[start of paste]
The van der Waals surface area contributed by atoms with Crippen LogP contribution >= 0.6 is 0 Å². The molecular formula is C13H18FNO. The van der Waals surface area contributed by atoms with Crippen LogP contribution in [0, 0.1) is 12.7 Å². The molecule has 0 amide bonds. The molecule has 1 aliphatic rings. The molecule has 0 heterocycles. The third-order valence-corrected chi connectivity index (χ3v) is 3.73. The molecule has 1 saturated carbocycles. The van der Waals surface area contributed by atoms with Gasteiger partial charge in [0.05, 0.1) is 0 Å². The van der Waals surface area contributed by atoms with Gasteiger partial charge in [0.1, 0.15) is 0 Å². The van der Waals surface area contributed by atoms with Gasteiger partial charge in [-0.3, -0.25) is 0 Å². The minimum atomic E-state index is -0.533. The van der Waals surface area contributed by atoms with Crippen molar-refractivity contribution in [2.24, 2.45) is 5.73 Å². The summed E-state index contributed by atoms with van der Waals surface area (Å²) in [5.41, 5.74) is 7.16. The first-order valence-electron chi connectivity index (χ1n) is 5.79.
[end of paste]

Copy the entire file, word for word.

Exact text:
The van der Waals surface area contributed by atoms with Crippen LogP contribution >= 0.6 is 0 Å². The molecular formula is C13H18FNO. The van der Waals surface area contributed by atoms with Crippen LogP contribution in [0, 0.1) is 12.7 Å². The molecule has 0 amide bonds. The molecule has 1 aliphatic rings. The molecule has 0 heterocycles. The third-order valence-corrected chi connectivity index (χ3v) is 3.73. The molecule has 1 saturated carbocycles. The van der Waals surface area contributed by atoms with Gasteiger partial charge in [0.05, 0.1) is 0 Å². The van der Waals surface area contributed by atoms with Gasteiger partial charge in [0.1, 0.15) is 0 Å². The van der Waals surface area contributed by atoms with Gasteiger partial charge in [-0.3, -0.25) is 0 Å². The minimum atomic E-state index is -0.533. The van der Waals surface area contributed by atoms with Crippen molar-refractivity contribution in [2.24, 2.45) is 5.73 Å². The summed E-state index contributed by atoms with van der Waals surface area (Å²) in [5.41, 5.74) is 7.16. The first-order valence-electron chi connectivity index (χ1n) is 5.79.